The hardest truth is realising that this crisis is going to get a lot worse before it gets better. Among friends, I’m referring to this as the Jurassic Park problem. In the movie, one of the main characters tries to switch off the power to an amusement park filled with dinosaurs, Watch a clip of the scene from Jurassic Park (1993).a system that was never meant to be powered down. When they switch it back on, chaos ensues, the dinosaurs escape, and we realise that when fragile systems break, they can break quickly.
With a quarter of the world under lockdown, we are foolish to think we can bring our entire economy back online as it was with no problems. We have to create a new system.
Governments have already pledged trillions of dollars in emergency funding to battle the coronavirus pandemic, and those plans are quickly becoming reality. In India, currently home to the largest and strictest lockdown in the world, leaders have announced a $22bn rescue plan, which amounts to less than $20 for each of its 1.3 billion citizens. In the US, a $2tn stimulus package has been approved, including billions for companies like Boeing, one of the world’s largest defence contractors, which has spent years funnelling taxpayer money to prop up its own share price. Almost immediately afterwards, US lawmakers have gotten to work on plans to free up an additional $2tn of infrastructure spending.
In the EU, Germany has declared emergency powers to lift its national debt limit to fund a bailout for corporations. The tourism-dependent Caribbean has spent decades cultivating an economy catering to the whims of rich travelers. The cruise line industry is asking for bailout money, but how much of that will make its way to workers in the Bahamas or Jamaica? Italy and Spain have so far seen the worst of the pandemic and are also highly dependent on tourism revenue. With global air travel all but shut down, it’s an open question how their economies will fare. If either country collapses, it could send a cascade of financial pain throughout the world.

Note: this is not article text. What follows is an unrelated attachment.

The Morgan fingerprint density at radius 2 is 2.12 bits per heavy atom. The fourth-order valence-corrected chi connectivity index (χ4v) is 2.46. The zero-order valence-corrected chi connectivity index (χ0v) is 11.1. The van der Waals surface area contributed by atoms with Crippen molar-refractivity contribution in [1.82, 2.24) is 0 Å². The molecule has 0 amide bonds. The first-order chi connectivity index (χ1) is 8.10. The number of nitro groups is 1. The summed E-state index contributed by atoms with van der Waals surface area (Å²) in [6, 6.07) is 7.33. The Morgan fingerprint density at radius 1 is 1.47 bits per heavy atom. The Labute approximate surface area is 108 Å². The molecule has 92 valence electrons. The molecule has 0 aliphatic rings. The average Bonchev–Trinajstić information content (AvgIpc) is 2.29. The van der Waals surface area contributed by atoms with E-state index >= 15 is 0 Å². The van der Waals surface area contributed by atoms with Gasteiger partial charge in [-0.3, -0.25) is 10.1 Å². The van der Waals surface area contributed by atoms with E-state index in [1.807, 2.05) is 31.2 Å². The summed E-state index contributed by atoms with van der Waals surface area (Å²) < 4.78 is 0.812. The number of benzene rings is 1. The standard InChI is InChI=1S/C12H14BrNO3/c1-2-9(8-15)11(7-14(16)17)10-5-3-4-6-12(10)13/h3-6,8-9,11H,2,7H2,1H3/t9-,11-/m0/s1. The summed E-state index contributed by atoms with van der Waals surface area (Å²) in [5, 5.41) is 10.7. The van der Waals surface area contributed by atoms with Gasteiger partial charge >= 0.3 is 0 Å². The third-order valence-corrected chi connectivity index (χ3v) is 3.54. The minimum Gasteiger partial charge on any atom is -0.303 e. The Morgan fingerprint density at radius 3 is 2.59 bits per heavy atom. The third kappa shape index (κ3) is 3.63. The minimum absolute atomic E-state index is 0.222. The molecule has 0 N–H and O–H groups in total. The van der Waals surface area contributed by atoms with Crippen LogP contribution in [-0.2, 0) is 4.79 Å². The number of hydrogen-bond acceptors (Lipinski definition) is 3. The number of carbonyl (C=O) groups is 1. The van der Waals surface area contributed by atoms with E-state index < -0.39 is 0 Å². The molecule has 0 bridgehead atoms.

For the most part, all this money isn’t just a stimulus or a bailout – it’s life support for the status quo.
Three steps to recover from this crisis Ending the Covid-19 pandemic isn’t just about saving lives and getting back to normal. It’s about rebuilding our social safety nets. Ending the climate emergency is not just about reducing emissions. It’s about treating each other better.
What would that collective response look like?
In the US, the pandemic has refocused the conversation on what kind of social safety nets our current system has been missing, and what kind of system we might be able to build to replace the (failed) privatised-capitalist one that treats workers as machines. Thinking of healthcare, housing, jobs, and a stable environment as universal rights – and the main organising principles of society, instead of profit-making – is a much more stable way of building an economy.
We cannot be satisfied with coronavirus recovery plans that only allow us to survive. We must also demand plans that will help us thrive. We must be forward-thinking, not reactionary.
Here are three important steps we could take to inject long-term thinking into our short-term crisis recovery:
Nationalise the fossil fuel and airline industry.
The collapse in oil prices has created a remarkable opportunity to end the climate emergency. The fossil fuel industry has spent decades sabotaging the planet’s life support system and building a fragile global economic system that’s now at risk of collapse. Governments should purchase majority shares in the largest-polluting industries, Read climate journalist Kate Aronoff’s proposal for nationalising the fossil fuel industry.such as oil companies, airlines, and cruise lines, and repurpose them for a zero-carbon future. As a majority shareholder, we – the taxpayers who would own these companies – could force them to become non-profit entities and rapidly advance their progress investing in renewable energy, electric airplanes, passenger rail, and other forms of low-carbon travel.